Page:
Dental arch wire blank forms were quantified using the teeth's FA points in human adults with normal occlusions. Vector quantization determined that classifying dental arch wire blank forms into four representative codes was optimum to maximize the difference in arch wire blank forms. The classified patterns were differentiated by a gradual broadening of the interarch widths posterior to the lateral incisors. The code with the narrowest arch width had the longest coronal arch length, whereas the code with the widest arch width had the shortest coronal arch length. The interpremolar and intermolar basal arch widths determined for the code with the widest arch width were significantly greater than those having the narrowest width.
We determined that the association between the upper and lower dental arches did not vary by more than 0.3 mm but showed consistent lateral gaps of about 4.3 mm for the opposing canines and 2.8 mm for the molars.
The authors thank Dr W. R. Proffit for his kind advice and encouragement in preparing the manuscript. We are also indebted to Ms Katie MacEntee for grammatical correction of the manuscript. A Grant for Development of Highly Advanced Medical Technology supported this research.
Each dental arch form projected onto the occlusal plane was expressed by the X and Y-coordinates of the 14 FA points that were normalized with respect to the coronal arch length, thus generating a 28-dimensional vector. Given that T expresses a code vector, the similarity between the vectors is expressed by as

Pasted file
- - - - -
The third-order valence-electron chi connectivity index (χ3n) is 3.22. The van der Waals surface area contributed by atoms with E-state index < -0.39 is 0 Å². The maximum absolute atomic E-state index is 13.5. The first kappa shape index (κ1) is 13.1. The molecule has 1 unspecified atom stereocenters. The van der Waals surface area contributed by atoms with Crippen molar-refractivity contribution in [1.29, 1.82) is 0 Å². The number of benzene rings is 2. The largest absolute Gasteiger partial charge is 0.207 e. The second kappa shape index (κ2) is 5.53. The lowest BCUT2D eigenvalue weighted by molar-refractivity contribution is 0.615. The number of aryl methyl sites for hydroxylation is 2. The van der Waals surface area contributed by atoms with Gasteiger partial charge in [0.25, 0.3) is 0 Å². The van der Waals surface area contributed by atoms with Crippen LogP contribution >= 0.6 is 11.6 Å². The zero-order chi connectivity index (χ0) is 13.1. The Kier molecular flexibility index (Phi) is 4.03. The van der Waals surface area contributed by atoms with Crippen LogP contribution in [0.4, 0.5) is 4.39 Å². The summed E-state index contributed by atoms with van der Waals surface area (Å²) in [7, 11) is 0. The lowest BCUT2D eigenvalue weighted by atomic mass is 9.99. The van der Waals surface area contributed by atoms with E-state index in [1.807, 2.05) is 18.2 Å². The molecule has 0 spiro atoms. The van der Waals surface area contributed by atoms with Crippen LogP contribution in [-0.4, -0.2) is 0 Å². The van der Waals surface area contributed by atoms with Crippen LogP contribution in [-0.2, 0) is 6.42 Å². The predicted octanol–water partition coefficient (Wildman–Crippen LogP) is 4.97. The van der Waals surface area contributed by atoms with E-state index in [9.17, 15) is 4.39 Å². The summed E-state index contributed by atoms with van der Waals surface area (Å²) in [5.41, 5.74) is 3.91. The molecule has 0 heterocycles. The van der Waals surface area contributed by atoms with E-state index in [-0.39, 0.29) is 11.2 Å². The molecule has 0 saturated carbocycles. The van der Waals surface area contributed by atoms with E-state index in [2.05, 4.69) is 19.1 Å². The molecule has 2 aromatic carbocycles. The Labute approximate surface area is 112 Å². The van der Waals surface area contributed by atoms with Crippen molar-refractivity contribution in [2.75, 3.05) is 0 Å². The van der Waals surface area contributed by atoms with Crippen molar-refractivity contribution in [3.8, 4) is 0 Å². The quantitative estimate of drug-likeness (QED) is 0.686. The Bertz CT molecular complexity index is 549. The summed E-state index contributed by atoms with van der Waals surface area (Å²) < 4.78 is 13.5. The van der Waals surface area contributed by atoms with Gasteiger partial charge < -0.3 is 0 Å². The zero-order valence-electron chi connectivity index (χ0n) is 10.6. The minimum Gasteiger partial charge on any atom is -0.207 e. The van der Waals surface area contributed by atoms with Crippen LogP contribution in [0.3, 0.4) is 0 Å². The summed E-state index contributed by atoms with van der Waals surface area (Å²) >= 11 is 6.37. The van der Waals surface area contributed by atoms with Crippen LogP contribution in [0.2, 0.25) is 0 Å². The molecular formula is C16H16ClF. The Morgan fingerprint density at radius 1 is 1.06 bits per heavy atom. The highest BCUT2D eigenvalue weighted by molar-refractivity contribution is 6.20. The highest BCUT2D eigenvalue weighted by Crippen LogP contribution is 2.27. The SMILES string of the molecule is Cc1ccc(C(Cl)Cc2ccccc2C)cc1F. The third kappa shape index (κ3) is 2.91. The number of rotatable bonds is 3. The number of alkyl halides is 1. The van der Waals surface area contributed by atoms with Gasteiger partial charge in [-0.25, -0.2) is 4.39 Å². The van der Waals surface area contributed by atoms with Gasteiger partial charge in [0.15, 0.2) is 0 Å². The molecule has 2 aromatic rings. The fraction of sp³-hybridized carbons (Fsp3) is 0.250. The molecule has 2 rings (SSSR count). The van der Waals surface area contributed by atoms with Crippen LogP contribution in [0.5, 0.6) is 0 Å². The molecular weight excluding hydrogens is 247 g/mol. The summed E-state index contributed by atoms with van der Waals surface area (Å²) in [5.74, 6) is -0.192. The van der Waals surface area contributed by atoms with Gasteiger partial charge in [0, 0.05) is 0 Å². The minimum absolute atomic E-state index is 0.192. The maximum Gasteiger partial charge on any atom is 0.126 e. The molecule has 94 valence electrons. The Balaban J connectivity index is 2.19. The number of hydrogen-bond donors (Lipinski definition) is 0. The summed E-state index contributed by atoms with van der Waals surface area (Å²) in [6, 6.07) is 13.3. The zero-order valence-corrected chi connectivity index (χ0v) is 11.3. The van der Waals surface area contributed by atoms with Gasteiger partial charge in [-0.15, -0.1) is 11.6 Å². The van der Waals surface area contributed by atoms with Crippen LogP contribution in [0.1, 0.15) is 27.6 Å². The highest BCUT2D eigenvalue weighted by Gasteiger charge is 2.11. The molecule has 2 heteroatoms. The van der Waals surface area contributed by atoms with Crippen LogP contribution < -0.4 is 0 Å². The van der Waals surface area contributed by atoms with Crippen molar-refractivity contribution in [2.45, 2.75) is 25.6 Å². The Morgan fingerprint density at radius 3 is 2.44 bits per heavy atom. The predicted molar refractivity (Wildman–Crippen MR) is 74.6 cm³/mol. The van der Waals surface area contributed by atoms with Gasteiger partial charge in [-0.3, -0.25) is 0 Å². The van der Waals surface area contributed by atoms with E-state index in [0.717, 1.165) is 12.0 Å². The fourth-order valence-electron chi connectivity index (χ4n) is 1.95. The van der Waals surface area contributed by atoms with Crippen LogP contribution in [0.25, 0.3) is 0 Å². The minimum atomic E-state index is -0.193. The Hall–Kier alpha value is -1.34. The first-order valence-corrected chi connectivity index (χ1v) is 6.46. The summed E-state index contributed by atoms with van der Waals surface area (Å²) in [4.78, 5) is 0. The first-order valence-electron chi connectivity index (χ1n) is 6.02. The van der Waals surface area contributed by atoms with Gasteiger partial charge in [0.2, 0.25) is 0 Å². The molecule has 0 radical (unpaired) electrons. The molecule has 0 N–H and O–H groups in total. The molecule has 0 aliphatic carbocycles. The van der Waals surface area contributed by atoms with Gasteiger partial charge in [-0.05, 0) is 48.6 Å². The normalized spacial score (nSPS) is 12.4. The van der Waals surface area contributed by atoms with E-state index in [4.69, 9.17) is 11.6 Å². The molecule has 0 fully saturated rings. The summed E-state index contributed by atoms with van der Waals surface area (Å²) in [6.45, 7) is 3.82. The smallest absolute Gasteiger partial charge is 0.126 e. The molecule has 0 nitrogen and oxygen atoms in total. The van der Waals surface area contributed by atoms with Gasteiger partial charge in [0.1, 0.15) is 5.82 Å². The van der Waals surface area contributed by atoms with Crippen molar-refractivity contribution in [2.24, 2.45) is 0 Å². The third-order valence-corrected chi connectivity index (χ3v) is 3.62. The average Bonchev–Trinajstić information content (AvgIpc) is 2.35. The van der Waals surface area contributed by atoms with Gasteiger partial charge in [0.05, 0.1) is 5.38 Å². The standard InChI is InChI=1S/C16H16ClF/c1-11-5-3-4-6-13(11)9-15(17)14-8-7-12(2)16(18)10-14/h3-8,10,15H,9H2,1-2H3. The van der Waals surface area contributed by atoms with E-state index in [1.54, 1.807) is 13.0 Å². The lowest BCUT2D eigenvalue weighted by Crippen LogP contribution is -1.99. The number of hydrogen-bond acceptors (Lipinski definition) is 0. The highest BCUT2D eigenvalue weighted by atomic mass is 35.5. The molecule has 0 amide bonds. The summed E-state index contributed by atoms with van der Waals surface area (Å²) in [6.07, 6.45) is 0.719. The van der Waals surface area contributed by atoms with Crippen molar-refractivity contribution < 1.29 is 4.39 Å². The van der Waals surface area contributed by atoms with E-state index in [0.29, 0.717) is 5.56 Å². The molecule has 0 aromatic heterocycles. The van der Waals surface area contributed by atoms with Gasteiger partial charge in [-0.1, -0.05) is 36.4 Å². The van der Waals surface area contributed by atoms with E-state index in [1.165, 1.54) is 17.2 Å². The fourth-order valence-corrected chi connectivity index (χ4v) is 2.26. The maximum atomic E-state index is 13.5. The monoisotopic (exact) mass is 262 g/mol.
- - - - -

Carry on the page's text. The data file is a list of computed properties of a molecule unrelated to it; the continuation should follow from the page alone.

where X represents the input vector and Q designates the quantized vector. Xj is the input vector, where j takes values from 1 to 28, and Qj designates quantized vectors having elements from 1 to 28.
In the present study, calculations were made to classify each set of the upper and lower dentitions into two, three, four, five, and six subcategories (code sets), ie, two to six code vectors. Here we give the computation procedure by exemplifying classification into three code sets.
First, three code vectors were determined out of the 79 points (a collection of vectorized 79 dental arches). The three code vectors were selected according to a criterion that they were located farthest from each other when compared with remaining combinations of interpoint distances and termed as initial code vectors 1, 2, and 3. Second, distances between each point (representing 1 of the 79 dental arch forms) and the three initial code vectors were computed, thus giving each sample point three distances for each respective three initial code vectors. Each point was then categorized into a subcategory that corresponded with the initial code vector that showed the shortest distance with the points.
Geometric centers (the center of gravity) were calculated for each subcategory. The geometric centers D1, D2, and D3 for each of the three subsets thus obtained were assumed as a new set of code vectors. Distances between each sample point and D1, D2, and D3 were computed to provide three new subsets. The calculation was repeated until the average deviation showed the minimum decremental rates when the optimum number of code sets was determined. The average deviation designates the closeness of a vector that represents a dental arch form to a code vector to which the dental arch form belongs. In other words, the smaller the average deviation value, the higher the accuracy of classification. The smaller the average deviation value was, the closer was the distance between the vector and its belonging code vector. In short,
where Xij represents the coordinate values of the jth tooth of the ith dental casts, whereas Qj designates the coordinate values of the jth tooth of the corresponding code vector.